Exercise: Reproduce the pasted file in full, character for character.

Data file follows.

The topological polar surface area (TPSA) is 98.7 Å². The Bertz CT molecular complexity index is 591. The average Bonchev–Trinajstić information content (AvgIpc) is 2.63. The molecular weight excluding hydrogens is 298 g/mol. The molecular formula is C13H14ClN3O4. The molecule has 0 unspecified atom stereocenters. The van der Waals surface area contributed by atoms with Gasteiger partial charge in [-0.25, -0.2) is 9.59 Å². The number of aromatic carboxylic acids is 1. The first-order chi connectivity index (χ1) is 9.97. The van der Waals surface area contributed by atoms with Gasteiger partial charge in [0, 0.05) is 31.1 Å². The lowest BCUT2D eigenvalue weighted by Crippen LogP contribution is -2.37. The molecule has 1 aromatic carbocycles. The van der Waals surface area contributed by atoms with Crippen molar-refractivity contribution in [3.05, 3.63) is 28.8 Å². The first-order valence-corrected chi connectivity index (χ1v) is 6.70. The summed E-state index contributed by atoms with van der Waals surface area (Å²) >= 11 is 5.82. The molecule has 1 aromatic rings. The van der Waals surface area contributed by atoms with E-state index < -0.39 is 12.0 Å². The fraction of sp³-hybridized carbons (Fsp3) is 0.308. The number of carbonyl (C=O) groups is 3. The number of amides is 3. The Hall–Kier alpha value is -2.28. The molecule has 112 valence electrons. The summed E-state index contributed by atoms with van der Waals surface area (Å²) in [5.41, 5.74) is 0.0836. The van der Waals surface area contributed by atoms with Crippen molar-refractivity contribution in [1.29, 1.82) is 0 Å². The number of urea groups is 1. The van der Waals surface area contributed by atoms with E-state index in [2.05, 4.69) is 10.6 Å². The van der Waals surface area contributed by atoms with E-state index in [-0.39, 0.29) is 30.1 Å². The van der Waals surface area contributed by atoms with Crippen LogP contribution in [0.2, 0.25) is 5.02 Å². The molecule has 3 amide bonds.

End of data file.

The topological polar surface area (TPSA) is 98.7 Å². The Bertz CT molecular complexity index is 591. The average Bonchev–Trinajstić information content (AvgIpc) is 2.63. The molecular weight excluding hydrogens is 298 g/mol. The molecular formula is C13H14ClN3O4. The molecule has 0 unspecified atom stereocenters. The van der Waals surface area contributed by atoms with Gasteiger partial charge in [-0.25, -0.2) is 9.59 Å². The number of aromatic carboxylic acids is 1. The first-order chi connectivity index (χ1) is 9.97. The van der Waals surface area contributed by atoms with Gasteiger partial charge in [0, 0.05) is 31.1 Å². The lowest BCUT2D eigenvalue weighted by Crippen LogP contribution is -2.37. The molecule has 1 aromatic carbocycles. The van der Waals surface area contributed by atoms with Crippen molar-refractivity contribution in [3.05, 3.63) is 28.8 Å². The first-order valence-corrected chi connectivity index (χ1v) is 6.70. The summed E-state index contributed by atoms with van der Waals surface area (Å²) >= 11 is 5.82. The molecule has 1 aromatic rings. The van der Waals surface area contributed by atoms with E-state index < -0.39 is 12.0 Å². The fraction of sp³-hybridized carbons (Fsp3) is 0.308. The number of carbonyl (C=O) groups is 3. The number of amides is 3. The Hall–Kier alpha value is -2.28. The molecule has 112 valence electrons. The summed E-state index contributed by atoms with van der Waals surface area (Å²) in [5.41, 5.74) is 0.0836. The van der Waals surface area contributed by atoms with Crippen molar-refractivity contribution in [1.29, 1.82) is 0 Å². The number of urea groups is 1. The van der Waals surface area contributed by atoms with E-state index in [2.05, 4.69) is 10.6 Å². The van der Waals surface area contributed by atoms with E-state index in [-0.39, 0.29) is 30.1 Å². The van der Waals surface area contributed by atoms with Crippen LogP contribution in [0.2, 0.25) is 5.02 Å². The molecule has 3 amide bonds.